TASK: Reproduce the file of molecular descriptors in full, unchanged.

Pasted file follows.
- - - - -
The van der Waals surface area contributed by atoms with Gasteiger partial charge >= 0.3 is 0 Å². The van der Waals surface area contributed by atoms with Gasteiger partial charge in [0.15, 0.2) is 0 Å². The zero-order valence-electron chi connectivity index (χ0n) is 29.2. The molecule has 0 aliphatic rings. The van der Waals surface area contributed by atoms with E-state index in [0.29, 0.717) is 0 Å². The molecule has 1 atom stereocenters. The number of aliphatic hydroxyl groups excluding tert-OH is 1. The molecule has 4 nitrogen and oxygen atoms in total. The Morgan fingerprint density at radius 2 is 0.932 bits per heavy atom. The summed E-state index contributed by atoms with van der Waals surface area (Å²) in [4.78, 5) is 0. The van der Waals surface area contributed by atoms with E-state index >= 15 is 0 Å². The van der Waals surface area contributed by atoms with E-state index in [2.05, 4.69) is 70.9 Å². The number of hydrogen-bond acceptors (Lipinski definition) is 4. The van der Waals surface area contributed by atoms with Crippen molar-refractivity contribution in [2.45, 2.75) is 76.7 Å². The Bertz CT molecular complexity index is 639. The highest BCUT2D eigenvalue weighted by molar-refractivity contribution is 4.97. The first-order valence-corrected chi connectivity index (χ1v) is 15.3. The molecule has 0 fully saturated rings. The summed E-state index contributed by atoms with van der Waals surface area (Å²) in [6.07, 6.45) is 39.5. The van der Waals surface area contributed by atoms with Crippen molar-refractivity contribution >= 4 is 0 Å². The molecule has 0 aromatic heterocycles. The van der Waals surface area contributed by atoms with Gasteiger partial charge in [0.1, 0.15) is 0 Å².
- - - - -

The van der Waals surface area contributed by atoms with Gasteiger partial charge >= 0.3 is 0 Å². The van der Waals surface area contributed by atoms with Gasteiger partial charge in [0.15, 0.2) is 0 Å². The zero-order valence-electron chi connectivity index (χ0n) is 29.2. The molecule has 0 aliphatic rings. The van der Waals surface area contributed by atoms with E-state index in [0.29, 0.717) is 0 Å². The molecule has 1 atom stereocenters. The number of aliphatic hydroxyl groups excluding tert-OH is 1. The molecule has 4 nitrogen and oxygen atoms in total. The Morgan fingerprint density at radius 2 is 0.932 bits per heavy atom. The summed E-state index contributed by atoms with van der Waals surface area (Å²) in [4.78, 5) is 0. The van der Waals surface area contributed by atoms with E-state index >= 15 is 0 Å². The van der Waals surface area contributed by atoms with E-state index in [2.05, 4.69) is 70.9 Å². The number of hydrogen-bond acceptors (Lipinski definition) is 4. The van der Waals surface area contributed by atoms with Crippen molar-refractivity contribution in [2.45, 2.75) is 76.7 Å². The Bertz CT molecular complexity index is 639. The highest BCUT2D eigenvalue weighted by molar-refractivity contribution is 4.97. The first-order valence-corrected chi connectivity index (χ1v) is 15.3. The molecule has 0 fully saturated rings. The summed E-state index contributed by atoms with van der Waals surface area (Å²) in [6.07, 6.45) is 39.5. The van der Waals surface area contributed by atoms with Crippen molar-refractivity contribution >= 4 is 0 Å². The molecule has 0 aromatic heterocycles. The van der Waals surface area contributed by atoms with Gasteiger partial charge in [0.1, 0.15) is 0 Å².